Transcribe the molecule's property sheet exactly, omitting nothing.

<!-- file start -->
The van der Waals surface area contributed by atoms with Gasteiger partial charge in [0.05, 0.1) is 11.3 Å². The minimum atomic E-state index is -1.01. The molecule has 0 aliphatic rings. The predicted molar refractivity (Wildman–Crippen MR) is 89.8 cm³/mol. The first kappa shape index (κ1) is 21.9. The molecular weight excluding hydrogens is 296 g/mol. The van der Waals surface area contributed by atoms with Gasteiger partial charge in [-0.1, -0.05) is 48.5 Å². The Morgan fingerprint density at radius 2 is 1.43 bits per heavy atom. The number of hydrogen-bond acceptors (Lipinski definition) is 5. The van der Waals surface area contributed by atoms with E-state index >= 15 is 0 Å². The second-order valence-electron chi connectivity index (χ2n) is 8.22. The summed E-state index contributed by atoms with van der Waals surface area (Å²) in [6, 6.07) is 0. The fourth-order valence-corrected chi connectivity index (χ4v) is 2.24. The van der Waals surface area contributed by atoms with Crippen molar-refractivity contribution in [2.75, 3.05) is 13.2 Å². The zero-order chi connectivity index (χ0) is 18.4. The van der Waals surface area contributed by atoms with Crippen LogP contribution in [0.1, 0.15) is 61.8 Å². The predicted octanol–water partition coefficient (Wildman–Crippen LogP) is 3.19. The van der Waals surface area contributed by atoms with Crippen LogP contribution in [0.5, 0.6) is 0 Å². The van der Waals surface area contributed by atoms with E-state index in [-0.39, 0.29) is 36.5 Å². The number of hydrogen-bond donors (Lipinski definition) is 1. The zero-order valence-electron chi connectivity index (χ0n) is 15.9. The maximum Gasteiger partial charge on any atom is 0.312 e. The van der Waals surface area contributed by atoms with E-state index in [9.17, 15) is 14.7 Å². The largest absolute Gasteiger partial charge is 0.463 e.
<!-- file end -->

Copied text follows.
The van der Waals surface area contributed by atoms with Gasteiger partial charge in [0.05, 0.1) is 11.3 Å². The minimum atomic E-state index is -1.01. The molecule has 0 aliphatic rings. The predicted molar refractivity (Wildman–Crippen MR) is 89.8 cm³/mol. The first kappa shape index (κ1) is 21.9. The molecular weight excluding hydrogens is 296 g/mol. The van der Waals surface area contributed by atoms with Gasteiger partial charge in [-0.1, -0.05) is 48.5 Å². The Morgan fingerprint density at radius 2 is 1.43 bits per heavy atom. The number of hydrogen-bond acceptors (Lipinski definition) is 5. The van der Waals surface area contributed by atoms with E-state index >= 15 is 0 Å². The second-order valence-electron chi connectivity index (χ2n) is 8.22. The summed E-state index contributed by atoms with van der Waals surface area (Å²) in [6, 6.07) is 0. The fourth-order valence-corrected chi connectivity index (χ4v) is 2.24. The van der Waals surface area contributed by atoms with Crippen molar-refractivity contribution in [2.75, 3.05) is 13.2 Å². The zero-order chi connectivity index (χ0) is 18.4. The van der Waals surface area contributed by atoms with Crippen LogP contribution in [0.1, 0.15) is 61.8 Å². The predicted octanol–water partition coefficient (Wildman–Crippen LogP) is 3.19. The van der Waals surface area contributed by atoms with Crippen LogP contribution in [0.5, 0.6) is 0 Å². The van der Waals surface area contributed by atoms with E-state index in [-0.39, 0.29) is 36.5 Å². The number of hydrogen-bond donors (Lipinski definition) is 1. The zero-order valence-electron chi connectivity index (χ0n) is 15.9. The maximum Gasteiger partial charge on any atom is 0.312 e. The van der Waals surface area contributed by atoms with E-state index in [9.17, 15) is 14.7 Å². The largest absolute Gasteiger partial charge is 0.463 e.